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Potential Bladder Triggers That AREN'T Food


Do you already know your unique dietary triggers? Have you ruled out diet as a cause of your IC symptoms? Are you looking for some other cause that could be leading to your symptoms?


I may have an answer for you.


There are other factors that will cause your bladder to flare besides food. We can group these factors into categories: mental, physical, and chemical.


Let’s take a dive into each of these categories.



Mental



Stress- Your mental health plays a large role in the overall health of your body. If you are feeling a certain emotion, such as stress, sadness, anger, or excitement your bladder may pay the toll. The stress can last a short or long period of time.


“When the body is stressed, muscles tense up. Muscle tension is almost a reflex reaction to stress—the body’s way of guarding against injury and pain….When muscles are taut and tense for long periods of time, this may trigger other reactions of the body and even promote stress-related disorders”. (1)



Physical



Sexual activity-Painful intercourse has been reported in up to 90% of women with IC (2). Painful intercourse is caused by tight, strained, and irritated muscles within the pelvic floor(3). In women, penetration is often painful, both in the moment and often for days afterwards. Intercourse can cause long-lasting flares, and fear of intercourse can amplify the problem (3).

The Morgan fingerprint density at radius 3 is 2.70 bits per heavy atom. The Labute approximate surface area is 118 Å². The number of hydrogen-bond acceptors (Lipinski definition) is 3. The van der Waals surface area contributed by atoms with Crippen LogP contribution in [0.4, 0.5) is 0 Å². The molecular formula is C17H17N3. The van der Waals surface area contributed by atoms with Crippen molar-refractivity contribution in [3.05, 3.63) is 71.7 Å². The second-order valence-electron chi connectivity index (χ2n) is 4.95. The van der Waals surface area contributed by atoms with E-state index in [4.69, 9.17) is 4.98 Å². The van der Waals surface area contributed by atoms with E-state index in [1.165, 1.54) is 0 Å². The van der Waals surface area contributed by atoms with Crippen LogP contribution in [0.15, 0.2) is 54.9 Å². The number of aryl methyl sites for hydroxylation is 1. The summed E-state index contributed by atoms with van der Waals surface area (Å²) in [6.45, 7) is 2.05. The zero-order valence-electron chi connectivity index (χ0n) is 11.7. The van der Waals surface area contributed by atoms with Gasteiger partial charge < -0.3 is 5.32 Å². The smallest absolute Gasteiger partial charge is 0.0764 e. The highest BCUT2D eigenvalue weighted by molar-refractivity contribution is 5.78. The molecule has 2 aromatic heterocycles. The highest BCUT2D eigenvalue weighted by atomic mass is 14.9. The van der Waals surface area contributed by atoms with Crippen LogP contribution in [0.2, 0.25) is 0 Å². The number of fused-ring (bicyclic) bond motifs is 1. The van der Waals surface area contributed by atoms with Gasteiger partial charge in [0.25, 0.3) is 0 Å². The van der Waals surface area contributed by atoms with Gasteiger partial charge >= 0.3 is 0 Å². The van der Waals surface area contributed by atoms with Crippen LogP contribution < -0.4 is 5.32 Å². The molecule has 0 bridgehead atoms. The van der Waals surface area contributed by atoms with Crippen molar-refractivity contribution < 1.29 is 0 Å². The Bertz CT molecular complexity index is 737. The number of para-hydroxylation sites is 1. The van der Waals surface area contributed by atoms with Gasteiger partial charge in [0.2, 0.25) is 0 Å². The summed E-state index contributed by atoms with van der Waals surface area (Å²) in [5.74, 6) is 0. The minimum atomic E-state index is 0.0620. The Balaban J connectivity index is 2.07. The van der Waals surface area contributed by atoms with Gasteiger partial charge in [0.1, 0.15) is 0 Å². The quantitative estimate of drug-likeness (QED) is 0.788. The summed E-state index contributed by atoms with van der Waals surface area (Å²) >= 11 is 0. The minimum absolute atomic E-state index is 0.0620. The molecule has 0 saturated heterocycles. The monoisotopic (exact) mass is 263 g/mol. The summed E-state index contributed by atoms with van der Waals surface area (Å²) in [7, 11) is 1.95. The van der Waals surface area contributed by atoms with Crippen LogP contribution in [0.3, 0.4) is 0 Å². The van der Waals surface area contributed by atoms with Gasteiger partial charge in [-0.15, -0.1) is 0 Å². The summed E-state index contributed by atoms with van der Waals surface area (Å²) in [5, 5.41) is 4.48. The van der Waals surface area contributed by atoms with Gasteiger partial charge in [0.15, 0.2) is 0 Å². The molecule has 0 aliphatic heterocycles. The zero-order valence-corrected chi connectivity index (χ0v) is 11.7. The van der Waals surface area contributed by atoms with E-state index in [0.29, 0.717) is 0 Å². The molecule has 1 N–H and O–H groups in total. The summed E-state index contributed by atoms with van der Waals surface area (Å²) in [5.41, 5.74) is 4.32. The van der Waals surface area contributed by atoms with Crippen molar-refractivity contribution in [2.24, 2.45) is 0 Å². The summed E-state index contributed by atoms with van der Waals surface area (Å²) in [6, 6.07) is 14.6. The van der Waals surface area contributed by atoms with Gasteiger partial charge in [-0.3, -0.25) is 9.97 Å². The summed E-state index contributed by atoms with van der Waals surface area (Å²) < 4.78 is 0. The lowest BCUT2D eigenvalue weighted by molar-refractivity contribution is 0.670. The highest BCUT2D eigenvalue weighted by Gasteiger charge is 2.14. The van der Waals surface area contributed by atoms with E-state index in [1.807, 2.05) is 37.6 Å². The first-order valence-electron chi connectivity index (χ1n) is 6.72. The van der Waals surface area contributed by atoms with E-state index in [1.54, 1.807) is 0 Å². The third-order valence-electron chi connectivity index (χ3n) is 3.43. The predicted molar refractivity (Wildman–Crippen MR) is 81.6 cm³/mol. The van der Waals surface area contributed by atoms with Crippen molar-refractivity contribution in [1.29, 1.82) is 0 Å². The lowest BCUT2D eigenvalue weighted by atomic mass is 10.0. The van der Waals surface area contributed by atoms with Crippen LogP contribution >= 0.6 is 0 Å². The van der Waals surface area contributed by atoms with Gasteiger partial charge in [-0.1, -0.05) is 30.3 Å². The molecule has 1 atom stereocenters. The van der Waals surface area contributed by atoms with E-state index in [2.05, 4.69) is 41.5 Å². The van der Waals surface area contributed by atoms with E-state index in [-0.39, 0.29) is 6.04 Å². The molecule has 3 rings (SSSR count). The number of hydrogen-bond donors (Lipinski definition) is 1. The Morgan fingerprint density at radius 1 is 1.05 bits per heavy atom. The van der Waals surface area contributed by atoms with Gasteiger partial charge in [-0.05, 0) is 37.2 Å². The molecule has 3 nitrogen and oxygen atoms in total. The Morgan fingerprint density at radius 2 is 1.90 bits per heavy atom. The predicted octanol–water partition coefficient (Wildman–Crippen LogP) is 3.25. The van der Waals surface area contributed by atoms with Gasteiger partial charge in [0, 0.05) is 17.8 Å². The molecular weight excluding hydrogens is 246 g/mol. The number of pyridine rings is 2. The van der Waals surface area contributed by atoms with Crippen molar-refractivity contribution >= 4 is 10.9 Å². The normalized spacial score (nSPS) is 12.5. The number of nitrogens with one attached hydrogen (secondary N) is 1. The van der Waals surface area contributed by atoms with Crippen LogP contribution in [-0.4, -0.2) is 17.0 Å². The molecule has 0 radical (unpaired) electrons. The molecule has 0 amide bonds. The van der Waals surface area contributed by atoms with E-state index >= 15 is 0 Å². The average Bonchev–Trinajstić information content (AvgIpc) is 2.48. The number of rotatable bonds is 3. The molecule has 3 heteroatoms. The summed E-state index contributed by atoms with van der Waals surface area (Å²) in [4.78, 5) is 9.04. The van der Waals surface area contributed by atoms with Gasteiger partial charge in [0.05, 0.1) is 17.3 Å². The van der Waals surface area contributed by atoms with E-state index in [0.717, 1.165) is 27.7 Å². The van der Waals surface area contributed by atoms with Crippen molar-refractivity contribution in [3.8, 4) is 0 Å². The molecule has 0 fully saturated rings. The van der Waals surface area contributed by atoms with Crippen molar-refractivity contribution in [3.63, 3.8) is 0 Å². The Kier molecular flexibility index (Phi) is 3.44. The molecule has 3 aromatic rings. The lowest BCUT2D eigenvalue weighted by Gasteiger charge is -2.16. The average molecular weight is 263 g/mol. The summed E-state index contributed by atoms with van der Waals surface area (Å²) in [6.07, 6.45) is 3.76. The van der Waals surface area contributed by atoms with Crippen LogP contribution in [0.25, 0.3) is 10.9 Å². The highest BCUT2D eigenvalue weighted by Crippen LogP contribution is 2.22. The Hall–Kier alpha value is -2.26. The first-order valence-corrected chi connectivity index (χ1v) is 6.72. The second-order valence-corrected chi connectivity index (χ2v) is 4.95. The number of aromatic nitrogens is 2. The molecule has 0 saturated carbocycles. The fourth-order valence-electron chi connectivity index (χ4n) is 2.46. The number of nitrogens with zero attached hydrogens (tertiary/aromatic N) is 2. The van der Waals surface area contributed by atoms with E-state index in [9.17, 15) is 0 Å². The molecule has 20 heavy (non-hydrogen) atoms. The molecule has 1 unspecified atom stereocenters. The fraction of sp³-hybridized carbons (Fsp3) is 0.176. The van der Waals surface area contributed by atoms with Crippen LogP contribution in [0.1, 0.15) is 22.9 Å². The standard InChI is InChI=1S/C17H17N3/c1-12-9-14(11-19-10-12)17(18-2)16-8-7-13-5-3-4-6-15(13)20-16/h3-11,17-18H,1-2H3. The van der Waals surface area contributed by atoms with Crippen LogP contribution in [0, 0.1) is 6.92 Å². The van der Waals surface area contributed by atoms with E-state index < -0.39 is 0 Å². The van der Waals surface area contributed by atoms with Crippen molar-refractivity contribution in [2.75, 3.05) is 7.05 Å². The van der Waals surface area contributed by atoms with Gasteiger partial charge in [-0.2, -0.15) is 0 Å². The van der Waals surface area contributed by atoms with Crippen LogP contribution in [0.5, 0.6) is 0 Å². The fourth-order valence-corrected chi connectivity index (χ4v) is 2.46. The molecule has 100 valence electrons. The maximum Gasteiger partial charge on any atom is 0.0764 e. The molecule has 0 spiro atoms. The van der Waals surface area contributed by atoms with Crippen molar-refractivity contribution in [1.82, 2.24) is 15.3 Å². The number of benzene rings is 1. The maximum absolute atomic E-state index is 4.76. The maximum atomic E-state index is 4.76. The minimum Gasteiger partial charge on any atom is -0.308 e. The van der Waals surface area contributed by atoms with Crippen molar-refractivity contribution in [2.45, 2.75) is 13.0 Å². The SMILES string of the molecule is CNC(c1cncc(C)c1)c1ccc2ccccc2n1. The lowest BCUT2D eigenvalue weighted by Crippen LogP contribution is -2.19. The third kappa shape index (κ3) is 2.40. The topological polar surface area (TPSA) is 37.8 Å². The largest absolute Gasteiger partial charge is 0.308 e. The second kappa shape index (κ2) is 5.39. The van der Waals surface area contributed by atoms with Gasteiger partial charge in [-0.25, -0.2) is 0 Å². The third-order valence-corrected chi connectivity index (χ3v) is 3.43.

Tips for overcoming painful sex?

-Take it slow

-Use lubrication (I recommend coconut oil)

-Change positions

-Stretching and deep breathing

-Take a bath before or afterwards


Menstrual Cycle- Hormones play a role in IC symptoms. When inflammation is coupled with hormone imbalance, our tissues become thinner, drier and more susceptible to inflammation. IC symptoms can become worse during ovulation or the menstrual cycle due to the change in hormone balance.


Delaying urination- I couldn’t find much research to support this, so I’m going to speak out of experience. When I was seeing a pelvic floor physical therapist years ago, she told me I should not hold my urine longer than 4 hours. She told me that if I did this, the toxins in the bladder can cause more damage to the lining than is already there. Like I said, I am not 100% on the science or research behind this, but the idea makes sense. I do notice an increase in burning when I wait too long to go to the bathroom.


Dehydration or overhydration- Dehydration makes the urine more concentrated, which results in a high level of minerals and that can irritate the lining of the bladder. However, on the other end of the spectrum, over-hydrating can cause more frequent trips to the restroom.


Changes in season or weather/allergies- IC experts have noticed that more patients come in with flares when the trees and flowers bloom. Some people report improvement in symptoms when taking an antihistamine. Most patients start with a 10 to 25 milligram (mg) dosage of Atarax, Vistaril or their generic equivalent at bedtime every night for 1 week, and progress to 50 mg every night the second week (4).